Recent questions from academics about both the origin of our project, and its rationale, have provided an opportunity for us to consider the value of toxic remnants of war as a frame for improving civilian and environmental protection from conflict pollutants.
Our approach is simple. Conflict creates pollution and enables polluters. Pollution can have a detrimental effect on human and environmental health. Therefore in order to protect civilians and the environment, we believe that parties to a conflict must seek to minimise the generation of conflict pollutants. They should also be obliged to assess and monitor the risks those pollutants pose to human health and the environment, and take steps to mitigate damage and assist those affected.
Having worked on depleted uranium weapons for many years, our thinking and approach had always maintained one foot in the field of environmental protection, and one foot in that of humanitarian disarmament. While there is commonality between the two fields, there are also differences, one fundamental one being the difference between the slow harm of pollution versus the acute risks of explosive harm. As a civilian harm narrative forms the basis for all humanitarian disarmament campaigning, the distinction between slow harm and acute harm is worth exploring.
The tempo of harm
It’s easy to demonstrate harm from a land mine, or a cluster munition or an ill-considered artillery barrage on a densely populated area. Civilians are injured, civilians die. Causality is clearly defined. But what of exposure to a pollutant that helps induce a cancer? In a country without access to expensive chemotherapy treatment or drugs, survival rates may be desperately low. What of a congenital birth defect that kills soon after birth for lack of effective treatment, or that requires lifelong care and support?
In both cases – explosive and toxicant – the ultimate outcome is the same, death or disability. The difference lies in the tempo of harm and whether causality can be easily defined. Which of several genetic mutations required for tumour development did the substance cause, and when? Which of the substances the mother was exposed to during pregnancy caused developmental problems in her foetus, and is there any way to find out? Simply counting casualties is not sufficient. Organisations or individuals tempted to judge the merit of work in the field by the standards and approaches of explosive hazards alone run the risk of missing the point.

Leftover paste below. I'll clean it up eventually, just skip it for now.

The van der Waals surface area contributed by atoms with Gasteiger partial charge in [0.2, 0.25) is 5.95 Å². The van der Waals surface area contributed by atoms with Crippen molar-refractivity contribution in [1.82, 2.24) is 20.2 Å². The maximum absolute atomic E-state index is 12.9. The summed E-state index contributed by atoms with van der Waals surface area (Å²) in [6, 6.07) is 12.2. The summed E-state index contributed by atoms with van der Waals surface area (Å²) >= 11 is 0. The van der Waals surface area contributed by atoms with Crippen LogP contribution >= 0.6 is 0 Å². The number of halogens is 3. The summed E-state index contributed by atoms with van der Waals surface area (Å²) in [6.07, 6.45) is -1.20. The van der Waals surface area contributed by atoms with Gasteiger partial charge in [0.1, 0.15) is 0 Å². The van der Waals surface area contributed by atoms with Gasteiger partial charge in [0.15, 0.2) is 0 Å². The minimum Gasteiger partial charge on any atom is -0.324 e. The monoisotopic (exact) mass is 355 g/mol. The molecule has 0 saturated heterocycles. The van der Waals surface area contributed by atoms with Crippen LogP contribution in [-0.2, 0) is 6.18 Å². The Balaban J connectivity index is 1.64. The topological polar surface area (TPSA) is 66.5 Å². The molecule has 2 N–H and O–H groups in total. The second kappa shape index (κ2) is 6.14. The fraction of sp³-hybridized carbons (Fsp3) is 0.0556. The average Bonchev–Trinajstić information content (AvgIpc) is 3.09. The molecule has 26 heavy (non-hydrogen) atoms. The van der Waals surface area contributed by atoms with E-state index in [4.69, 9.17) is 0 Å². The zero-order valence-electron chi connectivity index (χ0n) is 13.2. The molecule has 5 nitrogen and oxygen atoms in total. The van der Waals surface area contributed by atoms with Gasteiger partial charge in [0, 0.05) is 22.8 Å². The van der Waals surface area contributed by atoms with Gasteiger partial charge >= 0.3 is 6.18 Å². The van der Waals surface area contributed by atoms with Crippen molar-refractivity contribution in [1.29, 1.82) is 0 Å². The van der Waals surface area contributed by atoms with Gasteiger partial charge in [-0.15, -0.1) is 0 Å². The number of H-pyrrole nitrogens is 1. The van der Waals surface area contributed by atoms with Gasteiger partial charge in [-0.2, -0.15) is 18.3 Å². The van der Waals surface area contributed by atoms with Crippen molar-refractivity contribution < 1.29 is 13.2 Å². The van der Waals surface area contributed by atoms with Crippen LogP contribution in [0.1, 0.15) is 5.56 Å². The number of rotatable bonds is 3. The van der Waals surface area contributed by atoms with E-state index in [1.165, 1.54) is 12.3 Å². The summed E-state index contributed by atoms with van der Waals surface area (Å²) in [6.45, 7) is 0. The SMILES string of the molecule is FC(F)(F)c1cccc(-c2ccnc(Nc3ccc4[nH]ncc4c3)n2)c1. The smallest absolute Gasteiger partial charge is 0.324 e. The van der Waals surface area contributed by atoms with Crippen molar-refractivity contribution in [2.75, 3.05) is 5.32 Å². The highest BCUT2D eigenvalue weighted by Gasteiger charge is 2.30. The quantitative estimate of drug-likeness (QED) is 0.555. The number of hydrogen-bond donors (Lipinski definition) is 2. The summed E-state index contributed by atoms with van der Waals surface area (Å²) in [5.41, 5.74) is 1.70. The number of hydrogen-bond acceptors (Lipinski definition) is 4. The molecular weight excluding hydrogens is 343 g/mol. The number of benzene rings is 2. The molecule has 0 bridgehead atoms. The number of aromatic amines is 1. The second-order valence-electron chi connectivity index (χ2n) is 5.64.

Work on harm from pollutants requires different forms of ‘proof’: it requires proof that a substance, or mixture of substances, can cause the health problems reported, it requires proof that it is in the environment, and it requires proof that it is getting into people. Sometimes it might be possible to link a specific health outcome with a specific exposure but that often requires an enormous amount of detective work. It’s not the smoking gun you need, rather it’s who the gun was aimed at, what it was firing and what the damage it caused was. There is complexity in this but that should never excuse inaction.
This tripartite model of determining harm is applicable to a wide range of pollutants and typically necessitates a mixture of desk and field analysis to build cases. While the pollution sources that can lead to this form of slow harm vary widely, the fact that the methodology for exploring their civilian impact follows similar principles, suggests that a common approach on conflict pollution is not only practical but is also desirable.
To date, campaigns and research into military or conflict pollution have tended to be issue or source specific, for example the campaign on Agent Orange, communities affected by burn pits or activism around polluting military bases. But, if the approach to assessing harm is common across all these issues, perhaps this also justifies the use of a generalised common frame for advocacy, one where the audience are better able to understand the slow harm narrative as being distinct from acute harm.
What’s in a name?
So, returning to the question of ‘why toxic remnants of war?’ The journalist Thomas Friedman wrote that: “in the world of ideas, to name something is to own it. If you can name an issue, you can own the issue.” In creating and promoting the toxic remnants frame, our intention was for organisations and individuals to take ownership of these problems and to help work towards their resolution. Beyond promoting the conceptual importance of the slow harm narrative, and the need for action even in the face of complex causality or uncertainty, effective work on reducing harm from conflict pollution will require that the capacity and expertise is there to apply the tripartite model in conflict and post-conflict settings.
In practice this will mean ensuring expert interpretation and analysis of the scientific literature. It will mean improving the recording and visibility of pollution incidents during and after conflict. It will mean ensuring that the resources and actors are available for focused environmental assessments in affected communities. And finally it will mean cooperating with the public health community to help develop and implement improved methodologies for post-conflict public health monitoring. Even without limiting the generation of toxic remnants of war, creating the conditions where capacity is available to predict and monitor civilian harm from conflict pollution in these ways would be a significant step forward in reducing the long-term public health legacy of conflict.